01/28/2012 12:17 EST | Updated 03/29/2012 05:12 EDT

Canadians Want a Pipeline, Not a U.S. Campaign Issue


Canadians dislike it when the American political system pays Canada no attention. This election season, Canada may face an alternative: too much attention.

In the midst of his victory speech after the South Carolina primary, Newt Gingrich inserted a shout-out to Canada. After blasting President Obama for halting the Keystone XL pipeline, Gingrich added:

"What Prime Minister [Stephen] Harper -- who, by the way, is conservative and pro-American -- what he has said is he's gonna cut a deal with the Chinese and they'll build a pipeline straight across the Rockies to Vancouver. We'll get none of the jobs, none of the energy, none of the opportunity. Now, an American president who can create a Chinese-Canadian partnership is truly a danger to this country."

The Northern Gateway pipeline does not terminate in Vancouver, but close enough, let it pass. The real news here is that Gingrich is hitting a theme that will be repeated and enlarged between now and November. Republicans see in Keystone a powerful political weapon against Barack Obama. The weapon

cuts especially sharp because it divides Democrats from each other. The pipeline -- and the oil sands that will supply the pipeline -- are anathema to Obama's wealthy environmentalist donors. However, the highly paid construction and refinery jobs that will be created by the pipeline are dearly desired by blue-collar Democrats whose votes Obama will need.

Gingrich hit this internal Democratic division hard in South Carolina:

"The president says, 'No, we don't want you to build a pipeline from Central Canada straight down with no mountains intervening to the largest petrochemical centre in the world in Houston, so we'd make money on the pipeline, make money on refining the oil and shipping the oil. Oh, no, we don't want to do that,' because Barack Obama is taking care of his extremist left-wing friends in San Francisco. They think that'll really stop the oil from heading out."

To keep the internal Democratic divide fresh, congressional Republicans are attaching pro-Keystone amendments to a succession of important administration measures: first, a payroll tax cut; next up, perhaps a big multi-year highway bill. Meanwhile, the presidential candidates will talk Keystone on the campaign trail as one more reason to defeat Barack Obama in November.

Canadians, however, want a pipeline, not a campaign issue. The harder the Republicans hit, the more fixed the Democratic position becomes. Obama's original intent on the pipeline issue appears to have been: postpone the pipeline issue until 2013, collect maximum donations from deep-pocketed donors, win re-election, then reconsider. Now, however, opposition to Keystone is hardening into the consensus view of Democrats in Congress. Harry Reid, the Democratic leader in the Senate, told reporters on Jan. 24:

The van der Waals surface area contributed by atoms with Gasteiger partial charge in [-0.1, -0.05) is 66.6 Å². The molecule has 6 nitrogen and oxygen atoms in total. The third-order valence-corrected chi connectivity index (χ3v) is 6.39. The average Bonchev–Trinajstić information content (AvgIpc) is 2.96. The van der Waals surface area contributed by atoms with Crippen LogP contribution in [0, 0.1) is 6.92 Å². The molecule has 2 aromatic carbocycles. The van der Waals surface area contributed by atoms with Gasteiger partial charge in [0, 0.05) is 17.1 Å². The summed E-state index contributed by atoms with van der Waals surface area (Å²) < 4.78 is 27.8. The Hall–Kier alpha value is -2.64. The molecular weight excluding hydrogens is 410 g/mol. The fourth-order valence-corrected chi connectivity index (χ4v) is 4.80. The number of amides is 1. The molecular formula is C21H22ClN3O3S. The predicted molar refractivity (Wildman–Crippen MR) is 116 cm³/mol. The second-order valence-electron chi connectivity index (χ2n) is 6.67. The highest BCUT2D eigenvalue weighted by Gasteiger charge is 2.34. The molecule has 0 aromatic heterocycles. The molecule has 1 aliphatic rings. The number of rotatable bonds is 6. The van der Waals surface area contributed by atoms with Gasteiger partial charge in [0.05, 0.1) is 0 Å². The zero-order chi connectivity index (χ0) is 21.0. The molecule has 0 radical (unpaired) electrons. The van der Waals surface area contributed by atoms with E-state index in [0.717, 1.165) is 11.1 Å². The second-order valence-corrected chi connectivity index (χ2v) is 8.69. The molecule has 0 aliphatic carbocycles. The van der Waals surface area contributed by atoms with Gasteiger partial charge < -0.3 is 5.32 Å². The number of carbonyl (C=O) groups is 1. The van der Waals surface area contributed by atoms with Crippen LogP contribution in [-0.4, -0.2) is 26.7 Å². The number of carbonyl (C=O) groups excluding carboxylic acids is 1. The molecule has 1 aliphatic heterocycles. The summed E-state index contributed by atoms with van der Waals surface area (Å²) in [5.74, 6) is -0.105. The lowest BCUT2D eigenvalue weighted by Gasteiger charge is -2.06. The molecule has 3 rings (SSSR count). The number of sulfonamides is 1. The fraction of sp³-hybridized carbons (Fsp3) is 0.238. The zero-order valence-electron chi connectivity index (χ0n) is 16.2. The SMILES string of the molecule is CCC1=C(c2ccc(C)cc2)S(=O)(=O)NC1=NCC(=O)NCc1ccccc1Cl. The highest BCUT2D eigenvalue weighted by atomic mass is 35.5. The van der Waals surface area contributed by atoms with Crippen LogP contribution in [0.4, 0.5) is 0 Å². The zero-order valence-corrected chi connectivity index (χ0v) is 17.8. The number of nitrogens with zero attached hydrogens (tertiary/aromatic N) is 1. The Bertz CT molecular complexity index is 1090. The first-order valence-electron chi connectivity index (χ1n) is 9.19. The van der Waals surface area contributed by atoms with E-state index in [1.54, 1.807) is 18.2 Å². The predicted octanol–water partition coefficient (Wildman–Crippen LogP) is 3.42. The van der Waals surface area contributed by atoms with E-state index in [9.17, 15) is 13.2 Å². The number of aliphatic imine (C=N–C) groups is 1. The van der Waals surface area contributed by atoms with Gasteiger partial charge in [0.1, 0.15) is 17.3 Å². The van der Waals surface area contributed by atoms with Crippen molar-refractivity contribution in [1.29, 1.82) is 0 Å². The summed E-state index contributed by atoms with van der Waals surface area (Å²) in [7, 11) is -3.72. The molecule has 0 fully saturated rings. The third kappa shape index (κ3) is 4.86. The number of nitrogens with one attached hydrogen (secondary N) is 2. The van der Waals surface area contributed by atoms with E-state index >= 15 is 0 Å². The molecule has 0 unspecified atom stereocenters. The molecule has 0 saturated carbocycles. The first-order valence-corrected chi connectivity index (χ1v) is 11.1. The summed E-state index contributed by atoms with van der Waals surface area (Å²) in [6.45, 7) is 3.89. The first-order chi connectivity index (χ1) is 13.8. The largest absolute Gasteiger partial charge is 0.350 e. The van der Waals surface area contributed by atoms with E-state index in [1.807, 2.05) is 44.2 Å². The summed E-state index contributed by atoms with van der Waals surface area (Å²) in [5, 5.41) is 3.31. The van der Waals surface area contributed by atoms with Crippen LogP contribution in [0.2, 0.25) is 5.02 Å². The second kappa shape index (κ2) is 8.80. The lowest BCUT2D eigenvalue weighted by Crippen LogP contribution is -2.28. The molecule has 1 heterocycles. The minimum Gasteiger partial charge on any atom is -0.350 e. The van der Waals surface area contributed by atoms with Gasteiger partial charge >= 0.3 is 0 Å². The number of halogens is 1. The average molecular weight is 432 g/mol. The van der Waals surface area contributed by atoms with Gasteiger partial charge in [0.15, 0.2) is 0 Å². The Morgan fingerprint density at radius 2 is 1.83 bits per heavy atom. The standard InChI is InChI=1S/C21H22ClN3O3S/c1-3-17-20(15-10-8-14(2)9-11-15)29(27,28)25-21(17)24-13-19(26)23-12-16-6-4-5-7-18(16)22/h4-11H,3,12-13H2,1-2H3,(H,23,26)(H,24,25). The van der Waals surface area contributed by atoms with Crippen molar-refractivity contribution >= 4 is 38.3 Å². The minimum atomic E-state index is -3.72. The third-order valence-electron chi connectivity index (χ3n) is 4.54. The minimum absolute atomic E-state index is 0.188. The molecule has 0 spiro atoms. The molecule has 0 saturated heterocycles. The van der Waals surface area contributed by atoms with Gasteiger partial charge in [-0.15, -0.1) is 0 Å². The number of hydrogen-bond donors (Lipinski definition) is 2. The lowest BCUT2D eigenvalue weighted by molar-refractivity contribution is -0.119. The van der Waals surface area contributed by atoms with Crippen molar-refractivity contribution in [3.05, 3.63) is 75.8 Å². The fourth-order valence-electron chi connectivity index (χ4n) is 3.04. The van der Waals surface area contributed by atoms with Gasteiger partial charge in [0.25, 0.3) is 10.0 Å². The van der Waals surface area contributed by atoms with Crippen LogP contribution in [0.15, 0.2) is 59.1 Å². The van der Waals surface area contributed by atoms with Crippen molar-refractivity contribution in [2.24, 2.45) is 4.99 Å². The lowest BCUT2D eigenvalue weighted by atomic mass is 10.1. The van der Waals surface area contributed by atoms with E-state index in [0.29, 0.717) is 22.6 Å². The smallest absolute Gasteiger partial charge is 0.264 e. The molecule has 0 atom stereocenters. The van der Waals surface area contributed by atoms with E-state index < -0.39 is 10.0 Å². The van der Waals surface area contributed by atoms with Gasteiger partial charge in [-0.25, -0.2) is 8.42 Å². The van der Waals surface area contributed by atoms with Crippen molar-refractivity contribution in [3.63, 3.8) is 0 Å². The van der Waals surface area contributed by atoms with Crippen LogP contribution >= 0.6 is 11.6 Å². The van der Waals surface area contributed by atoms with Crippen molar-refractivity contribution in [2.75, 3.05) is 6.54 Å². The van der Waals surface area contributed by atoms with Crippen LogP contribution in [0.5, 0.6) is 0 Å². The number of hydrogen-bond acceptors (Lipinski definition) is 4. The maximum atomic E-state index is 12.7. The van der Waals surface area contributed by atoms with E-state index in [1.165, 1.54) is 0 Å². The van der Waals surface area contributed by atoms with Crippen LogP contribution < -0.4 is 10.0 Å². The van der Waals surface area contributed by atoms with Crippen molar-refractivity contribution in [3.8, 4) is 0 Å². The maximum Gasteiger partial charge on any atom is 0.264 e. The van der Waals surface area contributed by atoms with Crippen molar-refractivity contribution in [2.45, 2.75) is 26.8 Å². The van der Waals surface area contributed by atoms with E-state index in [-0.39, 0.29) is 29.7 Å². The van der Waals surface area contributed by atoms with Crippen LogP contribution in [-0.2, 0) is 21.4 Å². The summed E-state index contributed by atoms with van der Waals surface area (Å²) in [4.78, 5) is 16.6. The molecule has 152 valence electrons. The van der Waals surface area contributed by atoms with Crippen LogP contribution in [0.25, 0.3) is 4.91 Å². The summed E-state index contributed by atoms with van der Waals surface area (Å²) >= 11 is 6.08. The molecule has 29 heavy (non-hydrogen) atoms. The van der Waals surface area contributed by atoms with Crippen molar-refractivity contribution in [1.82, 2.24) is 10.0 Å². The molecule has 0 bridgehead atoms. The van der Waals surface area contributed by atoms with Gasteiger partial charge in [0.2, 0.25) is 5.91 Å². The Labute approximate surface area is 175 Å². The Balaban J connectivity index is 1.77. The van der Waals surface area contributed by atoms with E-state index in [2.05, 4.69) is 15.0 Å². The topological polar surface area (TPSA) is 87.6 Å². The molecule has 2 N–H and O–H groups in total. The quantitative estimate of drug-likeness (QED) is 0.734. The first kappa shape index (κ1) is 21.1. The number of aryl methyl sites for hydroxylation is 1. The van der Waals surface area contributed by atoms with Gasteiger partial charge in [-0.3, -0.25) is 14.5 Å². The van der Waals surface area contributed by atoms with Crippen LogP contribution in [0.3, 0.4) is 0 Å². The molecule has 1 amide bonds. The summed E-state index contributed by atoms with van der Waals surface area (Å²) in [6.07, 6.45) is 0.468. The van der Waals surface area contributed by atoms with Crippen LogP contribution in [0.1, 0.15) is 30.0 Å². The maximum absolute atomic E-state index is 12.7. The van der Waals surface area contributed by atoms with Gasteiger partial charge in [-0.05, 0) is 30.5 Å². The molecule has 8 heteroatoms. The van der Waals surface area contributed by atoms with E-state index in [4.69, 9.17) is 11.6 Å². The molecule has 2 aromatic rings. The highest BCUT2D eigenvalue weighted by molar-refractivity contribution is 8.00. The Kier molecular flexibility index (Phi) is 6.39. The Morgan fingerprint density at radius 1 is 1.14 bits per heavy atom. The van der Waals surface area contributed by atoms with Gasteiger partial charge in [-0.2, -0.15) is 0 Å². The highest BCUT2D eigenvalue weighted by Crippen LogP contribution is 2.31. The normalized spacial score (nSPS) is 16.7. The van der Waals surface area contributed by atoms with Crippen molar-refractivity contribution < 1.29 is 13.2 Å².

"If we want to wean ourselves from foreign oil, why would we allow a pipeline to be built of 1,700 miles to manufacture petroleum products to be shipped overseas? That's the purpose of this."

For almost 50 years, American leaders have urged a continental energy policy that would integrate the U.S. and Canadian oil markets into one. The older folks may recall that back in the 1980s, Canadians opponents of the Free Trade Agreement with the US warned that the treaty might lock Canada into

just such a continental deal.

But that was then. Now, Canada is sitting atop a resource so huge and so capital-intense that it cannot be developed successfully unless it is developed for export. Now it is a Democratic senator who expresses hesitation about over-reliance on Canadian oil -- "foreign oil," as he calls it, to conjure up images of oil sheikhs and petro-dictators.

Historically, both U.S. political parties have taken turns advancing the U.S.-Canada relationship. It was a Democratic president, Franklin Roosevelt, who first extended an explicit U.S. security guarantee to Canada. It was a Republican, Dwight Eisenhower, who co-operated on the St. Lawrence Seaway and brought about a common market in defence procurement. The Auto Pact was signed under Democratic President Lyndon Johnson, the U.S.-Canada FTA under the Republican Ronald Reagan, and the acid rain problem solved under another Republican, George H.W. Bush.

It would be strange if that tradition came to grief under Barack Obama, a president whose election was so welcomed by so many Canadians. It would be even stranger if the weakening of the U.S.-Canada relationship proved one of the issues that helped a elect a Republican president in 2012.

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